Navy SEALs are apparently using performance-enhancing drugs en masse -- a phenomenon under the microscope after a recent death -- and now ... the branch is cracking down.
This all came under increased scrutiny after 24-year-old SEAL trainee Kyle Mullen died suddenly earlier this year while he was participating in the training program ... specifically, during Hell Week, where would-be SEALs are put through extreme conditions.
While Mullen's mother denies her son was on any type of steroid/PED that could've adversely affected his health -- paraphernalia found in his car shortly after his death has caused concern among Navy brass, spurring them to request more testing to detect this stuff.
There's a list of banned substances -- including PEDs -- that the Navy doesn't want its recruits using ... even though, in reality, it seems many of them are. Mullen's mother told CNN that her son relayed this to her while he was alive ... that more often than not, prospective SEALs were juicing up for competitive advantages in the elite program.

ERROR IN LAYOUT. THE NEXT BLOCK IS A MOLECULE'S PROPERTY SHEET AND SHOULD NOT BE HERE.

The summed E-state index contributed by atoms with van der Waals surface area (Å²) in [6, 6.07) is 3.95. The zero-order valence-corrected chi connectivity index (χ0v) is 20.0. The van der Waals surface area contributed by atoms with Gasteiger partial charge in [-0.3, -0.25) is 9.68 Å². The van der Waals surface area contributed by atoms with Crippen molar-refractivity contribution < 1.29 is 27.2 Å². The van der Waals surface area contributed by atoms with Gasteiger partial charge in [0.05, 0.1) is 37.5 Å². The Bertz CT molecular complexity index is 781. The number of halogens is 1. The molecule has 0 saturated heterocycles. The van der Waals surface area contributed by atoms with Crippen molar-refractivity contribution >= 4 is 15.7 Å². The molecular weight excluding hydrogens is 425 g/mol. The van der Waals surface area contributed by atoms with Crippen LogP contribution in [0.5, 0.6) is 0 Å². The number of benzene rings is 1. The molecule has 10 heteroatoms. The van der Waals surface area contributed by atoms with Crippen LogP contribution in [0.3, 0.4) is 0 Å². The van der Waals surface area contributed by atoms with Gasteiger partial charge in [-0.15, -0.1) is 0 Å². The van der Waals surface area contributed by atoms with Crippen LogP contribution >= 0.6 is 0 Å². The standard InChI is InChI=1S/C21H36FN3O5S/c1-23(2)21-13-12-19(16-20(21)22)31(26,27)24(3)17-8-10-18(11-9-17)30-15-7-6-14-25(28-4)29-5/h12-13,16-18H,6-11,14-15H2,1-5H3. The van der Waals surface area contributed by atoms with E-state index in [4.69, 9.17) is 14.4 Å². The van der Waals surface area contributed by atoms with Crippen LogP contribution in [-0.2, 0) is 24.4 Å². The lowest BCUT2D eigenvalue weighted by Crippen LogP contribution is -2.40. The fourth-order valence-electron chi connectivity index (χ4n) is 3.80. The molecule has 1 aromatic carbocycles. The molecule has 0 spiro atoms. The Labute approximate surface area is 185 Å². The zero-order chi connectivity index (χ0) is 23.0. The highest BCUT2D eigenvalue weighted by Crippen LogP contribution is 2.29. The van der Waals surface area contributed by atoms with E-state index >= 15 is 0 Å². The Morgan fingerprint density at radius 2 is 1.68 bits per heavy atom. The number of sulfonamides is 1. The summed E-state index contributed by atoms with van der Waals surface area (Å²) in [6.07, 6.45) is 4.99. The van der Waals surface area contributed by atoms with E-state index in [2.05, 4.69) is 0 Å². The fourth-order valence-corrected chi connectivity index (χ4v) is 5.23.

Officials believe this problem goes beyond just human growth hormone, BTW -- the PED problem is said to be rampant and wide-ranging ... which is obviously worrying, seeing how much this stuff has been found to be bad for the average person's health, increasing heart rate and blood pressure levels beyond normal -- and that can lead to death.
After Mullen's death, other cadets were ordered to undergo urinalysis to test for PEDs, but the Navy wants blood testing approved (and funded) because they believe this issue needs to be weeded out and strictly forbidden.
A Naval senior officer told CNN ... there is "beyond a reasonable doubt that a significant portion of the candidate population is utilizing a wide range of performance-enhancing drugs."
While there's no question a lot of PEDs can screw with a person's health, one must wonder -- if it actually gives our soldiers a competitive advantage in battle ... should this be approached with a laissez-faire POV?